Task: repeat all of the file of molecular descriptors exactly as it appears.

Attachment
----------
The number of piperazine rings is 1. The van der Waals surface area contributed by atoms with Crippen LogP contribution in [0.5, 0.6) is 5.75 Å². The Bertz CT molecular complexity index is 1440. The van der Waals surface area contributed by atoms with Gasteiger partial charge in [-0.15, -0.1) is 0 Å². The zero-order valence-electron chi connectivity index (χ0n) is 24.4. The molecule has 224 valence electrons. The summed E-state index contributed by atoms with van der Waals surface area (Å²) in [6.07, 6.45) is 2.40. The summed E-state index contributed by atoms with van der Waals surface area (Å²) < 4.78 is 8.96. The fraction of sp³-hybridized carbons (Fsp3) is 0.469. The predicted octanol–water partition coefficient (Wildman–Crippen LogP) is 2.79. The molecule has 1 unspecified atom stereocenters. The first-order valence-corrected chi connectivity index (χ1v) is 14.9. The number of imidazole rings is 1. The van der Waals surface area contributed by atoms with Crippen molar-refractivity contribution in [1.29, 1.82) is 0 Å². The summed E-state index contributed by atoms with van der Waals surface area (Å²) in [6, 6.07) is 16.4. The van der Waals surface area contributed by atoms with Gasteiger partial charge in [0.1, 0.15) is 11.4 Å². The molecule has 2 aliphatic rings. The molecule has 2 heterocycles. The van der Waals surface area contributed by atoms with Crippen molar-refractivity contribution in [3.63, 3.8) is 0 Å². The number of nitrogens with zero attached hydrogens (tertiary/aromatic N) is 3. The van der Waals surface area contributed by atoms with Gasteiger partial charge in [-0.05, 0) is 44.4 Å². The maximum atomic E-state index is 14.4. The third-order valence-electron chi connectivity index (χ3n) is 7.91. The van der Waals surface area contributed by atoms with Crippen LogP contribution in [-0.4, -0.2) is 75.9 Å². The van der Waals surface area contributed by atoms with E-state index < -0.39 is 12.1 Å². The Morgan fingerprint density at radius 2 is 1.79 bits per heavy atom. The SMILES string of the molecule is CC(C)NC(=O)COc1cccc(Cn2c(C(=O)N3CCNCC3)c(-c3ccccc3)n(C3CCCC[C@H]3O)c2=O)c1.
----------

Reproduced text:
The number of piperazine rings is 1. The van der Waals surface area contributed by atoms with Crippen LogP contribution in [0.5, 0.6) is 5.75 Å². The Bertz CT molecular complexity index is 1440. The van der Waals surface area contributed by atoms with Gasteiger partial charge in [-0.15, -0.1) is 0 Å². The zero-order valence-electron chi connectivity index (χ0n) is 24.4. The molecule has 224 valence electrons. The summed E-state index contributed by atoms with van der Waals surface area (Å²) in [6.07, 6.45) is 2.40. The summed E-state index contributed by atoms with van der Waals surface area (Å²) < 4.78 is 8.96. The fraction of sp³-hybridized carbons (Fsp3) is 0.469. The predicted octanol–water partition coefficient (Wildman–Crippen LogP) is 2.79. The molecule has 1 unspecified atom stereocenters. The first-order valence-corrected chi connectivity index (χ1v) is 14.9. The number of imidazole rings is 1. The van der Waals surface area contributed by atoms with Crippen molar-refractivity contribution in [1.29, 1.82) is 0 Å². The summed E-state index contributed by atoms with van der Waals surface area (Å²) in [6, 6.07) is 16.4. The van der Waals surface area contributed by atoms with Gasteiger partial charge in [0.1, 0.15) is 11.4 Å². The molecule has 2 aliphatic rings. The molecule has 2 heterocycles. The van der Waals surface area contributed by atoms with Crippen molar-refractivity contribution in [3.63, 3.8) is 0 Å². The number of nitrogens with zero attached hydrogens (tertiary/aromatic N) is 3. The van der Waals surface area contributed by atoms with Gasteiger partial charge in [-0.05, 0) is 44.4 Å². The maximum atomic E-state index is 14.4. The third-order valence-electron chi connectivity index (χ3n) is 7.91. The van der Waals surface area contributed by atoms with Crippen LogP contribution in [-0.4, -0.2) is 75.9 Å². The van der Waals surface area contributed by atoms with E-state index < -0.39 is 12.1 Å². The Morgan fingerprint density at radius 2 is 1.79 bits per heavy atom. The SMILES string of the molecule is CC(C)NC(=O)COc1cccc(Cn2c(C(=O)N3CCNCC3)c(-c3ccccc3)n(C3CCCC[C@H]3O)c2=O)c1.